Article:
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Government of Western Australia - Department of Fisheries
DPIRD's Dr Jason How monitoring whale activity
​DPIRD's Dr Jason How monitoring whale activity
Friday 4 October 2019

Whale migration research helps reduce environmental impact of fisheries

​With tens of thousands of whales migrating along the Western Australian coast each year, understanding their migration patterns is important in helping reduce the risk of them becoming entangled with fishing gear.

The Department of Primary Industries and Regional Development's (DPIRD) Fisheries scientists have contributed to management strategies that have seen the number of whale entanglements with fishing gear drop by more than a third – from 31 in 2013 to 19 last year, despite more than 60% more whales migrating along the coast in 2018 than in 2013.

DPIRD’s Fisheries scientists work closely with the Department of Biodiversity, Conservation and Attraction’s Parks and Wildlife Service rescue team that locates and frees whales that become entangled in fishing gear.

A recently developed whale buoy device, developed by DPIRD scientists and funded by the Western Rock Lobster industry, has been a breakthrough in helping rescue teams disentangle whales from fishing gear.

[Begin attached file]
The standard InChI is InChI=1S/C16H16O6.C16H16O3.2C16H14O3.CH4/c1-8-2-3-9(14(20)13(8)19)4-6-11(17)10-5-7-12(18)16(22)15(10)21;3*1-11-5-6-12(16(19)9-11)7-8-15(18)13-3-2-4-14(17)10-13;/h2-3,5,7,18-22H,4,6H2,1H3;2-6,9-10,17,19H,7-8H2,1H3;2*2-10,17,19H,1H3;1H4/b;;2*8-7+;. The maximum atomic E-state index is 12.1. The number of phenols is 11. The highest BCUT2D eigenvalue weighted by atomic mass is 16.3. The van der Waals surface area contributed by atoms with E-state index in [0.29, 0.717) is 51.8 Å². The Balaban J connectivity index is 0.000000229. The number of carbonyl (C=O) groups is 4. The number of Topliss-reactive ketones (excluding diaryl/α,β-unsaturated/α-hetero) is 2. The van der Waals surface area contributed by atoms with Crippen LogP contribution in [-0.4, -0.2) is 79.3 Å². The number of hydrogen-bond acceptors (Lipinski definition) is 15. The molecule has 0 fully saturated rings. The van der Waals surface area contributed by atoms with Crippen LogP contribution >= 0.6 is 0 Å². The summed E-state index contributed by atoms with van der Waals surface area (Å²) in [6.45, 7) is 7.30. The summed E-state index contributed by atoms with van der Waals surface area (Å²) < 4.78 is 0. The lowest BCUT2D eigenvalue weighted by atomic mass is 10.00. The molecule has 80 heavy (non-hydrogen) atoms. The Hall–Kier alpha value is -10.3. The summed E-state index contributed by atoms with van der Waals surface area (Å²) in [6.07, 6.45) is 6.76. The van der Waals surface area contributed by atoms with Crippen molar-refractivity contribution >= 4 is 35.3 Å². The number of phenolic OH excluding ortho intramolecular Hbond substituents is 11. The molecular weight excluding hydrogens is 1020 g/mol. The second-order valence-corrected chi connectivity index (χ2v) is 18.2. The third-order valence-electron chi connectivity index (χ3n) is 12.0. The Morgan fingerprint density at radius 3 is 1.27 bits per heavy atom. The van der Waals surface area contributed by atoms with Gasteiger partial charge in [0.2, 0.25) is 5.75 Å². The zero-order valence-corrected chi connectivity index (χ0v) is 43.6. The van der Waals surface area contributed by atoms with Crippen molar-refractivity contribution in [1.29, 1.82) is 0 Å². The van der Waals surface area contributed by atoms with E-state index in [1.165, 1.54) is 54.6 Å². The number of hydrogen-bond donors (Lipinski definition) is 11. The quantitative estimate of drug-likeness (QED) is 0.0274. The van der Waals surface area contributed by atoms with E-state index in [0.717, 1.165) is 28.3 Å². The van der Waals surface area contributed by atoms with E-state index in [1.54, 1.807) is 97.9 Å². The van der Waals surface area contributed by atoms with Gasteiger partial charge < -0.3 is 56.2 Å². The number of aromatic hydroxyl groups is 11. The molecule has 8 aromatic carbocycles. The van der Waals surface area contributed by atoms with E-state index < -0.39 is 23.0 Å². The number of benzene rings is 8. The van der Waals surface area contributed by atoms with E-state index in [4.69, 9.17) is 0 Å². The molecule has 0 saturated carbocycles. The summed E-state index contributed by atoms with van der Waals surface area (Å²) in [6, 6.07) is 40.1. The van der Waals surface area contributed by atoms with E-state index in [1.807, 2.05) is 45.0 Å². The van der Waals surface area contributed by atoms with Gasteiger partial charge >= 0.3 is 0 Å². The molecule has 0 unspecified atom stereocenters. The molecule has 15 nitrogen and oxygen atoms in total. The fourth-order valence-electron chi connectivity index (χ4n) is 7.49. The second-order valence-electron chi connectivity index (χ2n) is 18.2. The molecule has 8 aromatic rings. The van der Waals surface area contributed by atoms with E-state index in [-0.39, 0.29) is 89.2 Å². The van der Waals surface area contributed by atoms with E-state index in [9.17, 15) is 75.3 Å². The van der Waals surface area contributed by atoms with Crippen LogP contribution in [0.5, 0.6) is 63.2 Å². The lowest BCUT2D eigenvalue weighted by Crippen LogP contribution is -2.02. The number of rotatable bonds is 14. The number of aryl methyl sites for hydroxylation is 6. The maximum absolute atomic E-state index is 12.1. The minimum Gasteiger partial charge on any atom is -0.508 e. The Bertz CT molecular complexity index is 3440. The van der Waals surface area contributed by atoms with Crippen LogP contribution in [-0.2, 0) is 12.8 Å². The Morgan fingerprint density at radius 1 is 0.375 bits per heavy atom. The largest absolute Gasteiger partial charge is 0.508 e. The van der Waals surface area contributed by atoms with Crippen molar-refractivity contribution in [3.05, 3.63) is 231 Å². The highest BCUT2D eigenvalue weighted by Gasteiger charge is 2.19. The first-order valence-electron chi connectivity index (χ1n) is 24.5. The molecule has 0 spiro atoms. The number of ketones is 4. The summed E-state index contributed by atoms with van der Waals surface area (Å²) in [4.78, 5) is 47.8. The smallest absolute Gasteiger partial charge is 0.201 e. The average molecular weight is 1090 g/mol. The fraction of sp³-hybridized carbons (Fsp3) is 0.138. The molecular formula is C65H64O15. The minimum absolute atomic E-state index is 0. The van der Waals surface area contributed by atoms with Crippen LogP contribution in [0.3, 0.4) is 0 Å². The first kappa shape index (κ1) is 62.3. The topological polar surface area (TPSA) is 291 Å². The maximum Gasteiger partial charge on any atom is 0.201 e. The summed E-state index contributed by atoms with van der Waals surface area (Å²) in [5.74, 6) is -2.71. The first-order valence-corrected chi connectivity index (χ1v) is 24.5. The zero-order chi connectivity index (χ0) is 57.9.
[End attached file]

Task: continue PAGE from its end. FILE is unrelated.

The buoy is attached to the entanglement that trails behind the whale and enables the rescue team to track it while they set up a strategy to free the whale.

Satellite tracking of free-swimming whales has also provided valuable data for WA’s fisheries scientists to evaluate and share with other research organisations and the fishing industry. 

Fixing satellite tags to free-swimming whales has helped build a bigger picture of migration pathways and how the whales move along the WA coast.

Watch a video about DPIRD whale research​ on our Youtube page.

Last modified: 22/11/2019 10:17 AM

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